Monday, June 15, 2015

Guest Submission: Reduction in UK GHG Emissions

2015 Shows a Reduction in Greenhouse Gas Emissions in the UK

A step closer towards the Kyoto Protocol

By 2020, the United Kingdom needs to reduce its greenhouse gas emissions if it wants to respect the Kyoto Protocol Treaty. As a reminder, the greenhouse gas emissions effect concerns the fact that certain gases trap the heat in the atmosphere, which affects the global water and air temperature. Those main gases are carbon dioxide (CO2), methane, nitrous oxide, hydrofluorocarbons, perfluorocarbons, sulfur hexafluoride and nitrogen trifluoride.
Nowadays, recent statistics have proven that the UK is currently meeting its target, according to the Department of Energy and Climate Change (DECC). As an example, in 2013 the emissions of greenhouse gases have decreased by 23.6% compared to 1990. 

This was mainly caused by a 15% carbon dioxide emissions reduction in the energy sector. It could be explained as the energy sector changed its electricity generation sources from fossil fuels - coal and natural gas combustion- towards more renewable sources such as wind energy or renewable fuels combustion - i.e. wood.
In 2014, this general tendency was confirmed, accounting an additional decrease of 8.4% of greenhouse gas emissions, due to a 9.2% reduction of carbon dioxide emissions. Those results represent a big success for the government, when it was known that in 2013, 82% of the UK greenhouse gas emissions concerned carbon dioxide.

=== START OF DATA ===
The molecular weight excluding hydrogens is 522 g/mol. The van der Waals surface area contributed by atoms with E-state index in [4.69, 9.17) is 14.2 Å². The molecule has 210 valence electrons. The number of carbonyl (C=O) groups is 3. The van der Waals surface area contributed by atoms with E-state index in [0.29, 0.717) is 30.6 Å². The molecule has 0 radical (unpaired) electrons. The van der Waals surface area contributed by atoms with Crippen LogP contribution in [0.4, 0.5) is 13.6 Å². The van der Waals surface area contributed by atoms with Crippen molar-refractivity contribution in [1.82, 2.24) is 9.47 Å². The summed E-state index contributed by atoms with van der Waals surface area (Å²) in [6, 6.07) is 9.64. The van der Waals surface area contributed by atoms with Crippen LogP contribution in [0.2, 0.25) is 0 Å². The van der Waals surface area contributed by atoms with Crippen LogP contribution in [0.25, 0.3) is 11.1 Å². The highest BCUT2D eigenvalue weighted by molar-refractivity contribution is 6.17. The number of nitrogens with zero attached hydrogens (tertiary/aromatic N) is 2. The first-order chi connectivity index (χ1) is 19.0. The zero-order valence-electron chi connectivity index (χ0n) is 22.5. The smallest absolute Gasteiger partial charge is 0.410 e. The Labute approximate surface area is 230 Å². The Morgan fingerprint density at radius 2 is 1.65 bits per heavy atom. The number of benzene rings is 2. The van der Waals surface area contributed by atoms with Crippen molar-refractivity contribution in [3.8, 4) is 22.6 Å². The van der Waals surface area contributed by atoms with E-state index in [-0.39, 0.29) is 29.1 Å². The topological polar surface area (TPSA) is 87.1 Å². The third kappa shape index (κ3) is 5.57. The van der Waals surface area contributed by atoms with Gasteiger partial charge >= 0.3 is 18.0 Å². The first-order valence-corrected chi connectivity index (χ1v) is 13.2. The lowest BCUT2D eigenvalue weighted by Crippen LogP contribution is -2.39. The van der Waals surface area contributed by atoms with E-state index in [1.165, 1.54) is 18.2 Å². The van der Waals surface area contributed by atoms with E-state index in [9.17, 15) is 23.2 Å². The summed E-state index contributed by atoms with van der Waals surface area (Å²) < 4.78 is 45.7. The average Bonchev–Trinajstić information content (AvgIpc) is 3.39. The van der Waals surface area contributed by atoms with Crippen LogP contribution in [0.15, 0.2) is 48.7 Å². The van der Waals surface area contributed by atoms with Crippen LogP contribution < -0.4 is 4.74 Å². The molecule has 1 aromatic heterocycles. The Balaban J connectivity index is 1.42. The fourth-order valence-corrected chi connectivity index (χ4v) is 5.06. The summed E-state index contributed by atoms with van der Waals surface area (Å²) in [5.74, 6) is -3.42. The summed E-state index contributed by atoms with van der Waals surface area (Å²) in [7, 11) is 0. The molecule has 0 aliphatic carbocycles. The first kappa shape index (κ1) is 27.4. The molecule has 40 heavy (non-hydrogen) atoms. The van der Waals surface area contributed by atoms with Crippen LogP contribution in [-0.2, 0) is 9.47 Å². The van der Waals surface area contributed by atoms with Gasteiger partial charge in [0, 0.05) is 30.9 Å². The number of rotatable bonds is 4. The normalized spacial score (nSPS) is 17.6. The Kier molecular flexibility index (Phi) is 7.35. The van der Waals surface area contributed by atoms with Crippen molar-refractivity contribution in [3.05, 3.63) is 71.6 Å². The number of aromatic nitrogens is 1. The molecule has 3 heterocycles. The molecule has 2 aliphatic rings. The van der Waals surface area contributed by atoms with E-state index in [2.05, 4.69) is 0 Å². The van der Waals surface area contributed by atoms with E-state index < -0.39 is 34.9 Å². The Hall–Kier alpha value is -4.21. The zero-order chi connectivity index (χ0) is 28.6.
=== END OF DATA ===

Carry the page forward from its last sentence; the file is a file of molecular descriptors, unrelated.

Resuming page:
2014 has also been a good year for the residential sector that accounted a decrease of up to 16.6% of natural gas consumption- mainly oil and propane- for space heating and cooking. Thus, British households showed a preference in investing in clean and renewable resources such as wood-pellets boilers, biomass boilers, solar panels, heat pumps and so on. Those investments are nevertheless highly incentivized by the UK government through the Feed-in Tariff, the Green Deal and other green grants allowing UK citizens to receive some financial help in investing in green resources.
Except 2010 and 2012 when the weather was particularly cold in the UK, there has been since 2004 a downward trend in greenhouse gas emissions. Hence, we can forecast positive expectations for the upcoming years trend. The Kyoto Protocol would thus be honored if it stops as planned in 2020.
From July 2015 on, statistics will be available on the Office for National Statistics (ONS) website comparing the first half of 2015 with the past 25 years (starting in 1990).

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